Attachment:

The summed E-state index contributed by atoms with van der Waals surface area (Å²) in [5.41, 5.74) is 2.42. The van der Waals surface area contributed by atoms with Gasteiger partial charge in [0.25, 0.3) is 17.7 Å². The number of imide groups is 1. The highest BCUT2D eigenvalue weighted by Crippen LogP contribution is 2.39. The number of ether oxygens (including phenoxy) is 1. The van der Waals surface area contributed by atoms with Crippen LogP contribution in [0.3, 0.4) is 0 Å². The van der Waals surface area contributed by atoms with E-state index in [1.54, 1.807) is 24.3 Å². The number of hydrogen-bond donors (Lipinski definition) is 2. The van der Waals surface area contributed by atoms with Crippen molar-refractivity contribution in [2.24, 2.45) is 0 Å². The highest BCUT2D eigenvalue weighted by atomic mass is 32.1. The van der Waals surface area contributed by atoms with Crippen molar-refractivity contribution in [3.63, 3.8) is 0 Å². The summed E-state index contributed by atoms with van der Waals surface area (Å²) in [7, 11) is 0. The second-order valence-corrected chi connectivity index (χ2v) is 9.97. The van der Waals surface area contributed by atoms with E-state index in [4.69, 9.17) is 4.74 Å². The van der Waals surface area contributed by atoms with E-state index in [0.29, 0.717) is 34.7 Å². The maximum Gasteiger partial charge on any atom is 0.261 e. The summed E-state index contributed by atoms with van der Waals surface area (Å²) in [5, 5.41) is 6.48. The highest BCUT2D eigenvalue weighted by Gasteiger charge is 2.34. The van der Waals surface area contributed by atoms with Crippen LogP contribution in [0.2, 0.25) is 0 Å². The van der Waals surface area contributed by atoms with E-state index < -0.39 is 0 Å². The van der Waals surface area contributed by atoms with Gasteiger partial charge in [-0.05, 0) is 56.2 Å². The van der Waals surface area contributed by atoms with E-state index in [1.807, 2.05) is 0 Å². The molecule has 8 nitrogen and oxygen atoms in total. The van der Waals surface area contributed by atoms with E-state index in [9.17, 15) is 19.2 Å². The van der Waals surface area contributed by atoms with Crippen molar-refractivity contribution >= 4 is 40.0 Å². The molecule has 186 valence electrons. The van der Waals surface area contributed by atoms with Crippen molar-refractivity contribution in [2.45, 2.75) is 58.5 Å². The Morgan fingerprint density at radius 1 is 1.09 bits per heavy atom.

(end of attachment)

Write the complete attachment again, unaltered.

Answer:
The summed E-state index contributed by atoms with van der Waals surface area (Å²) in [5.41, 5.74) is 2.42. The van der Waals surface area contributed by atoms with Gasteiger partial charge in [0.25, 0.3) is 17.7 Å². The number of imide groups is 1. The highest BCUT2D eigenvalue weighted by Crippen LogP contribution is 2.39. The number of ether oxygens (including phenoxy) is 1. The van der Waals surface area contributed by atoms with Crippen LogP contribution in [0.3, 0.4) is 0 Å². The van der Waals surface area contributed by atoms with E-state index in [1.54, 1.807) is 24.3 Å². The number of hydrogen-bond donors (Lipinski definition) is 2. The van der Waals surface area contributed by atoms with Crippen molar-refractivity contribution in [2.24, 2.45) is 0 Å². The highest BCUT2D eigenvalue weighted by atomic mass is 32.1. The van der Waals surface area contributed by atoms with Crippen molar-refractivity contribution in [3.63, 3.8) is 0 Å². The summed E-state index contributed by atoms with van der Waals surface area (Å²) in [7, 11) is 0. The second-order valence-corrected chi connectivity index (χ2v) is 9.97. The van der Waals surface area contributed by atoms with E-state index in [4.69, 9.17) is 4.74 Å². The van der Waals surface area contributed by atoms with E-state index in [0.29, 0.717) is 34.7 Å². The maximum Gasteiger partial charge on any atom is 0.261 e. The summed E-state index contributed by atoms with van der Waals surface area (Å²) in [5, 5.41) is 6.48. The highest BCUT2D eigenvalue weighted by Gasteiger charge is 2.34. The van der Waals surface area contributed by atoms with Crippen LogP contribution in [0.2, 0.25) is 0 Å². The van der Waals surface area contributed by atoms with E-state index < -0.39 is 0 Å². The van der Waals surface area contributed by atoms with Gasteiger partial charge in [-0.05, 0) is 56.2 Å². The van der Waals surface area contributed by atoms with E-state index in [1.807, 2.05) is 0 Å². The molecule has 8 nitrogen and oxygen atoms in total. The van der Waals surface area contributed by atoms with E-state index in [9.17, 15) is 19.2 Å². The van der Waals surface area contributed by atoms with Crippen molar-refractivity contribution >= 4 is 40.0 Å². The molecule has 186 valence electrons. The van der Waals surface area contributed by atoms with Crippen molar-refractivity contribution in [2.45, 2.75) is 58.5 Å². The Morgan fingerprint density at radius 1 is 1.09 bits per heavy atom.